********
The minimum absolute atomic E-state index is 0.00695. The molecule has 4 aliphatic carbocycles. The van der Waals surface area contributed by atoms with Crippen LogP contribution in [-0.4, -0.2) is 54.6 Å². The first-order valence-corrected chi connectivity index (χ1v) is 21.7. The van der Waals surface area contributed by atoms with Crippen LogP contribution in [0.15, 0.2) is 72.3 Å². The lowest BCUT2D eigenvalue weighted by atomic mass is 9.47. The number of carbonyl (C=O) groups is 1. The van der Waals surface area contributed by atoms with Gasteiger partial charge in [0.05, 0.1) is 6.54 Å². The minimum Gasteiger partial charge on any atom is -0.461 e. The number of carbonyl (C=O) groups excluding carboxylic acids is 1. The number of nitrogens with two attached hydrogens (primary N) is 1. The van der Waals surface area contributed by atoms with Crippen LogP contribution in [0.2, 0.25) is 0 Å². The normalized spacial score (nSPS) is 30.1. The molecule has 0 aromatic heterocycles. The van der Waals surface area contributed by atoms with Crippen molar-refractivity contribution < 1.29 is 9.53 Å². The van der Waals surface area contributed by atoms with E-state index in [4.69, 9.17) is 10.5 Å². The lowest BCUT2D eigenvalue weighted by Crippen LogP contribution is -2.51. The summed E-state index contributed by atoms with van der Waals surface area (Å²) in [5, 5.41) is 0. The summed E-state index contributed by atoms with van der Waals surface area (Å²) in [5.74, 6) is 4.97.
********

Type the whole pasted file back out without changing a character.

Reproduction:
The minimum absolute atomic E-state index is 0.00695. The molecule has 4 aliphatic carbocycles. The van der Waals surface area contributed by atoms with Crippen LogP contribution in [-0.4, -0.2) is 54.6 Å². The first-order valence-corrected chi connectivity index (χ1v) is 21.7. The van der Waals surface area contributed by atoms with Crippen LogP contribution in [0.15, 0.2) is 72.3 Å². The lowest BCUT2D eigenvalue weighted by atomic mass is 9.47. The number of carbonyl (C=O) groups is 1. The van der Waals surface area contributed by atoms with Gasteiger partial charge in [0.05, 0.1) is 6.54 Å². The minimum Gasteiger partial charge on any atom is -0.461 e. The number of carbonyl (C=O) groups excluding carboxylic acids is 1. The number of nitrogens with two attached hydrogens (primary N) is 1. The van der Waals surface area contributed by atoms with Crippen LogP contribution in [0.2, 0.25) is 0 Å². The normalized spacial score (nSPS) is 30.1. The molecule has 0 aromatic heterocycles. The van der Waals surface area contributed by atoms with Crippen molar-refractivity contribution < 1.29 is 9.53 Å². The van der Waals surface area contributed by atoms with E-state index in [4.69, 9.17) is 10.5 Å². The lowest BCUT2D eigenvalue weighted by Crippen LogP contribution is -2.51. The summed E-state index contributed by atoms with van der Waals surface area (Å²) in [5, 5.41) is 0. The summed E-state index contributed by atoms with van der Waals surface area (Å²) in [5.74, 6) is 4.97.